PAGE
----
STORY: "The digital courtroom' by reporter Victoria McKenzie, published by Crime Report on September 28, 2016. (Victoria Mckenzie is a freelance writer based in New York and Medellín.)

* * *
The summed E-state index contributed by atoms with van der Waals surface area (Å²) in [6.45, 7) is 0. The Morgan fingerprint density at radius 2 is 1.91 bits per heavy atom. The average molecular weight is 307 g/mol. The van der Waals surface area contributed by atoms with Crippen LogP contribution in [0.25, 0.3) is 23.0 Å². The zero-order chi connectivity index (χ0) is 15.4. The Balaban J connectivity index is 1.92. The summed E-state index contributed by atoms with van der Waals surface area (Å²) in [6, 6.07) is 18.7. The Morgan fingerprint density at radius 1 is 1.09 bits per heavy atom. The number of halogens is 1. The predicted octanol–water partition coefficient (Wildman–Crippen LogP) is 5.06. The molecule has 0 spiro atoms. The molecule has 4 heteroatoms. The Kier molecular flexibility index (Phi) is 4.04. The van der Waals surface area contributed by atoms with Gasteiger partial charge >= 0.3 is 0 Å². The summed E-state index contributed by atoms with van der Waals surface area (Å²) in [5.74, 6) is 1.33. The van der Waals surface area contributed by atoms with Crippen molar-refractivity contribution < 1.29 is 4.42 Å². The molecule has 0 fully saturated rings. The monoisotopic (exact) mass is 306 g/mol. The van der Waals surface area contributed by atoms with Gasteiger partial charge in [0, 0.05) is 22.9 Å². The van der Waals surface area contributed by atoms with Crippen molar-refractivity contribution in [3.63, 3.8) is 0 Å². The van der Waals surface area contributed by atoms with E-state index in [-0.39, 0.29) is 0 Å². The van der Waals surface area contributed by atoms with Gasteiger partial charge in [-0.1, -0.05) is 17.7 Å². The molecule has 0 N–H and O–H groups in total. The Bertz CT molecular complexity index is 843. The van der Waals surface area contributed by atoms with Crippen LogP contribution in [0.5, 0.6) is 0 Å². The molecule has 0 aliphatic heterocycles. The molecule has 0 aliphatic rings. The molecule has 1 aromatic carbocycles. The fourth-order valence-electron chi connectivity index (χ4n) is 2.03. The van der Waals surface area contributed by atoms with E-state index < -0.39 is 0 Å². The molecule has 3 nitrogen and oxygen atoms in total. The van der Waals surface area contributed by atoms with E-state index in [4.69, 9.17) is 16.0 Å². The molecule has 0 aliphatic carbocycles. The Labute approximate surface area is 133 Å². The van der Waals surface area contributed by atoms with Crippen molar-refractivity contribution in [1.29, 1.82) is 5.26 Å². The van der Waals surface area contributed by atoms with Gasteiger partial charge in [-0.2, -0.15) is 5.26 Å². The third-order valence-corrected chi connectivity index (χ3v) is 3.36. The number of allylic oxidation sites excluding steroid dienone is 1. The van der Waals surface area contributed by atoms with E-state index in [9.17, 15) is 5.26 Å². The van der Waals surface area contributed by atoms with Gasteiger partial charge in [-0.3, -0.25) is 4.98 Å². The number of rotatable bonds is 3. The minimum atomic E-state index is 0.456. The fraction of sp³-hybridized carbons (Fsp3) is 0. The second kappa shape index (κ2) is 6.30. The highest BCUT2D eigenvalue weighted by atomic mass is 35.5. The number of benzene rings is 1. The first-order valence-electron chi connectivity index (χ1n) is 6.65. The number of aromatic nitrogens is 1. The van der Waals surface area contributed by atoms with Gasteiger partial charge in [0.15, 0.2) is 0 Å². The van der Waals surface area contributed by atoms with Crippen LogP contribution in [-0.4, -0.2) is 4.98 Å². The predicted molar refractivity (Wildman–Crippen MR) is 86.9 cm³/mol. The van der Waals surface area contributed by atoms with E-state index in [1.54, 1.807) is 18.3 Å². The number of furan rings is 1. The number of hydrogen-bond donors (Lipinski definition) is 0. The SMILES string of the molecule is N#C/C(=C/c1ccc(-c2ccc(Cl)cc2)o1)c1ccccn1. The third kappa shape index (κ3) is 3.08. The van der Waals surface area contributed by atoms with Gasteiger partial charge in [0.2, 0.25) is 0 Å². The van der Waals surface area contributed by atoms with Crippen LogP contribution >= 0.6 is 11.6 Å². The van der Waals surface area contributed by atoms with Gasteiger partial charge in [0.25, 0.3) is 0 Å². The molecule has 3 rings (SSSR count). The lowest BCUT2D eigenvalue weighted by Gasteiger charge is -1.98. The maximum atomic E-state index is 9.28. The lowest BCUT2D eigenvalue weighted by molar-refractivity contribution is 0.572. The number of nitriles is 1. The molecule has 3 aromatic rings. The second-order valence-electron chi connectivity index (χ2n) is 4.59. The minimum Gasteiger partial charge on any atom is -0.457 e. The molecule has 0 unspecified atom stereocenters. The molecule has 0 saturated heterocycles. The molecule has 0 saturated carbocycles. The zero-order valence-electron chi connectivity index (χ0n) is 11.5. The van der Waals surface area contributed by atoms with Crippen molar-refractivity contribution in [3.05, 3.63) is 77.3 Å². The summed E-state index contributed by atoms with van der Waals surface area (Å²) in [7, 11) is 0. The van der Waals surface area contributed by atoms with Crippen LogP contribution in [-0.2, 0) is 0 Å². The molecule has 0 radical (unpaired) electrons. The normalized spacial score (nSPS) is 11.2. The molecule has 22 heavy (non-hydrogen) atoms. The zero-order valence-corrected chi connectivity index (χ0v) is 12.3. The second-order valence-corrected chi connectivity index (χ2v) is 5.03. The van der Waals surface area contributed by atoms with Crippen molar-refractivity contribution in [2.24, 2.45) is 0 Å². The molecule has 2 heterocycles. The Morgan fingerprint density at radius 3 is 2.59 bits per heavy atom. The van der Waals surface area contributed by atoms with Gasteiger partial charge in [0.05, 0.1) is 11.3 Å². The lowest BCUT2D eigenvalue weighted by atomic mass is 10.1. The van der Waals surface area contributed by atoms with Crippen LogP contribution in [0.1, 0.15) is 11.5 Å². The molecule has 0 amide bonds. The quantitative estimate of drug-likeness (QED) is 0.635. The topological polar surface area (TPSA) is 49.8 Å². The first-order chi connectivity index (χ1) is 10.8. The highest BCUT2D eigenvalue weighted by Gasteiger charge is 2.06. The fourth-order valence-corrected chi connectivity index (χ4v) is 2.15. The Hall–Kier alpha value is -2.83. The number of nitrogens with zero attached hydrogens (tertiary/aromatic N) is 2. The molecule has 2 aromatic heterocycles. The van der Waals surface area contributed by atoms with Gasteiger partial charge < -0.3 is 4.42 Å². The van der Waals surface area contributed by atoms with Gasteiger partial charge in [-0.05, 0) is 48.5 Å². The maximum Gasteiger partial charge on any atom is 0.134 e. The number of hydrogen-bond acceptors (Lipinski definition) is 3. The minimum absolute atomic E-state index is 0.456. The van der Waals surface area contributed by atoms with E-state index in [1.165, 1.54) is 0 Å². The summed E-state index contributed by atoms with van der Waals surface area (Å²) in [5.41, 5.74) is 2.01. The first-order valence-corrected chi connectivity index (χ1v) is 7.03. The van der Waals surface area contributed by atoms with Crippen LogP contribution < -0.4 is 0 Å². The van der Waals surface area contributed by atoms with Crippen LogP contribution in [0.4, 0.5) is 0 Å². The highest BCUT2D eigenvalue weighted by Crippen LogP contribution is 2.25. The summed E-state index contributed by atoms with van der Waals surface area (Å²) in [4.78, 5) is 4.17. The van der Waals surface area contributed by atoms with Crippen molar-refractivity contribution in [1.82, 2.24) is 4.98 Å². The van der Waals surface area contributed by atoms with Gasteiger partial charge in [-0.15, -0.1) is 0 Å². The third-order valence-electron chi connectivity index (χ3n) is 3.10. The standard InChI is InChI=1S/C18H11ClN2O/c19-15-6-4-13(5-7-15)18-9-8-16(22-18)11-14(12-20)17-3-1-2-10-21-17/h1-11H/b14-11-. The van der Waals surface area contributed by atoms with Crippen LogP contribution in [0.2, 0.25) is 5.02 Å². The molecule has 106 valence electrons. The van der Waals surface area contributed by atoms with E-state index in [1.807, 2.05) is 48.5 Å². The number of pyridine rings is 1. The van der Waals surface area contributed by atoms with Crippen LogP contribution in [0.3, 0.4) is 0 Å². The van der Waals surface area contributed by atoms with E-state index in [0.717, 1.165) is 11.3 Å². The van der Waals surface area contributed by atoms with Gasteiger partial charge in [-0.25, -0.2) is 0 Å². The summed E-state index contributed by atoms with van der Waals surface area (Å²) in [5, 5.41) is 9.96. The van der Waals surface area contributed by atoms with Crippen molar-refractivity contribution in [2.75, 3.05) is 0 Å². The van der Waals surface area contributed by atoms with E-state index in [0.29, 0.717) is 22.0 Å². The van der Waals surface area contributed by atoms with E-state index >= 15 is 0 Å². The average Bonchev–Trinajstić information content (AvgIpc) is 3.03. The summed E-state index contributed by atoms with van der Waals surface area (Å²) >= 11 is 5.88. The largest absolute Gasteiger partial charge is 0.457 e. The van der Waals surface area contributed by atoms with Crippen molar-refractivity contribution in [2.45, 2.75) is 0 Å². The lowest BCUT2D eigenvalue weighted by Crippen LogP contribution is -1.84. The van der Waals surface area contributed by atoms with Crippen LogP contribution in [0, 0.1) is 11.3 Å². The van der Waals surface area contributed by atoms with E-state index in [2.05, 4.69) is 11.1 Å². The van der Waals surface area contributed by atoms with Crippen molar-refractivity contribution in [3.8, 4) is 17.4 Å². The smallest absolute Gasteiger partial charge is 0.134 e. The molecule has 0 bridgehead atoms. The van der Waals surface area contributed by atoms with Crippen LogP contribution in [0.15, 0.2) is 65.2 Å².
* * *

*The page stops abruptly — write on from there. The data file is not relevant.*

GIST: "In 2003, a special study committee formed by the Massachusetts Supreme Judicial Court to evaluate the timeliness and accuracy of trial transcripts, found that transcript delays represented the “single greatest impediment to the progress of cases appealed from the Massachusetts trial courts.” 13 years and several rounds of court reforms later, “not much” has changed, according to Murray Kohn, Senior Staff Counsel for the Committee for Public Counsel Services in Massachusetts. “I just got done talking to one guy who waited two years for a transcript—in prison,” Kohn told The Crime Report. Kohn, an expert in transcript production and record assembly, says delays in transcripts produced by an increasingly burdened group of Massachusetts court reporters—who now only number 38, and cover 75 courtrooms in the Superior Courts—have contributed to the problem. “Once you’ve got missing or incomplete transcripts, you might as well kiss your appeal goodbye.” An equally troubling issue: The growing number of transcripts prepared from digital recordings have major gaps in the record. Sometimes, they are lost entirely, and efforts to reconstruct the record cause more untoward delays, which usually wind up favoring the prosecution. “Once you’ve got missing or incomplete transcripts, you might as well kiss your appeal goodbye,” says Kohn. According to Kohn’s calculations, roughly one-third of indigent appellants in the state of Massachusetts are spending unnecessary time in prison, because their cases are prejudiced by delays related to to transcript problems.........Does digital save money? Most states have reported significant savings by employing digital recording in the courts. In 2012, Utah claimed to have saved over $1.3 million by eliminating 50 court reporter positions and switching to audio recording in 2009. In 2011, the California Legislative Office estimated that the state could save $113 million annually by switching to audio recording (a figure that the National Court Reporters’ Association vehemently disputed).But calculating the true cost of one system versus the other over time is more complicated than comparing court reporter salaries to electronic hardware, as court administrators are prone to doing. A 2015 audit of Australia’s digital court systems shows that savings were only half of what the Department of Justice and Attorney General had estimated. With audio recordings, a transcript must still be produced and paid for. Add to that the hidden costs of mistakes and delays, and the comparison is more uncertain: What does it cost for states to house prisoners that are waiting for their trial transcripts for months, years? What does it cost to reconstruct a transcript when a recording fails? While industry professionals have been most vocal in the debate about how the record should be made, the extinction of a traditional profession probably matters less than the threat to an individual’s right to appeal. Neither the traditional stenographer nor unmanned technology has solved the systematic problems in Massachusetts courts described over a decade ago in the Green Report. “There’s the psychological affect— the uncertainty of not knowing what’s going on with your case, not knowing what’s going on with the system, not being able to understand what’s taking so long.” said Kohn. “And most importantly, if [the client] wins the appeal, he’s spent time in jail that he shouldn’t have spent. Because his conviction was overturned.” Besides losing time in prison, a defendant can also find his case prejudiced by a delay: If retried, exculpatory evidence might have disappeared, witnessed died, and leads gone cold. Kohn says at least five attorneys contact him each week seeking help with dire transcript problems— an average of 240 a year. Assuming these are separate cases, that’s around one third of the annual indigent caseload of Massachusetts’ Committee for Public Counsel Services (CPCS). According to Kohn, the majority of attorneys he sees still deal with transcript delays of over 120 days. William Smith, a Massachusetts public defender who largely handles murder cases, says that the 120-day deadline for transcripts, which was adopted in 2009, “has no teeth in it whatsoever.” Smith, who started a listserv for criminal appellate lawyers, says that a two-year wait for transcripts from court reporters is not uncommon. Based on the comments in his forum, a large percentage of cases are stalled over four months due only to transcript production. Delays aside, both attorneys say that transcripts produced by a court reporter are superior to those made from audio recordings. To appeal, you must prove that an error was made during the trial.........Sidebars get lost: The problem caused by missing “sidebar” conversations cannot be understated. “If the attorneys and the judge have to discuss a legal matter away from the hearing of the jury, they go to the side of the bench away from the jury and they whisper,” said Kohn. “This is one of the most important events in an appellate process, because this is where the judge’s error is going to occur…and they don’t get recorded. And so [attorneys] get transcripts with these blanks in them.” David Skeels, an attorney in the CPCS Appeals Unit, added that these sidebar discussions are “often of crucial importance on appeal because objections to evidence are often made outside the jury’s presence—the judge will often want to know outside the jury’s presence what the evidence would be if admitted.” Efforts to reconstruct the record cause even more delay, and are usually biased toward the prosecution because both the Commonwealth of Massachussetts and the judge both have an interest in “cleaning up” the record to produce an error-free trial. “The Commonwealth simply doesn’t respond; it drags its feet,” said Kohn. “You send them an affidavit saying ‘here’s what we think happened in the missing portions, please let me know whether you’ll stipulate to that.’ Nothing. They don’t get back to you. They don’t bother. “They have no interest in doing it. They’ve gotten their conviction, and any cooperation they provide is only going to move the appeal forward, which they don’t have an interest in doing.” According to Fred Lederer, director of the Center for Legal and Court Technology, created by the Marshall-Wythe Law School at the College of William & Mary and the National Center for State Courts. “For The Record’s latest system has “an exemplary technical solution for sidebars.” Now, Lederer explained, a judge will be able to mute the system’s amplification without turning off the recording. But because the system is still so new, transcripts from these recordings have yet to reach the Massachusetts appellate courts. "Too Hot to Handle: Massachusetts is not the only state burdened with transcript problems, from delays to missing records caused by both court reporters and recording failures. In Washington state, for example, a bank robbery case was delayed four years due to transcript issues. Similar problems have surfaced in California, and in Iowa. In New York, missing transcripts might not be the primary cause for delays on appeal, but many public defenders attest to the glacial progress of record requests as their clients wait in prison. According to Jed Tifft, a paralegal at Appellate Advocates, at least 40 percent of the 50-70 transcript requests he handles at any given time take over three months, and several take over six months. Additionally, the agency hires at least one full-time ‘screener’ to flag the transcripts for missing pages, a not uncommon occurrence that can have disastrous consequences. While attorneys may file a legal motion to produce the transcripts, it usually comes down to a personal “nudging” campaign, requiring frequent calls to the court reporter. Throughout the country, two things are clear: First, as important as the official record is to the justice system, there is no government or independent entity tracking the states-wide problem of delivering accurate and timely transcripts; nor has there been adequate follow-up evaluations of the new systems. Second, due to sensitive labor relations, the issue is simply too hot to touch. All three indigent appellate agencies in New York, who are dependent on the goodwill of court reporters to provide the best possible representation they can for their clients, declined to participate in this story. The National Center for State Courts, which authored Making the Record: Utilizing Electronic Digital Recording in 2013, also declined comment—explaining that record production was simply “too political.”"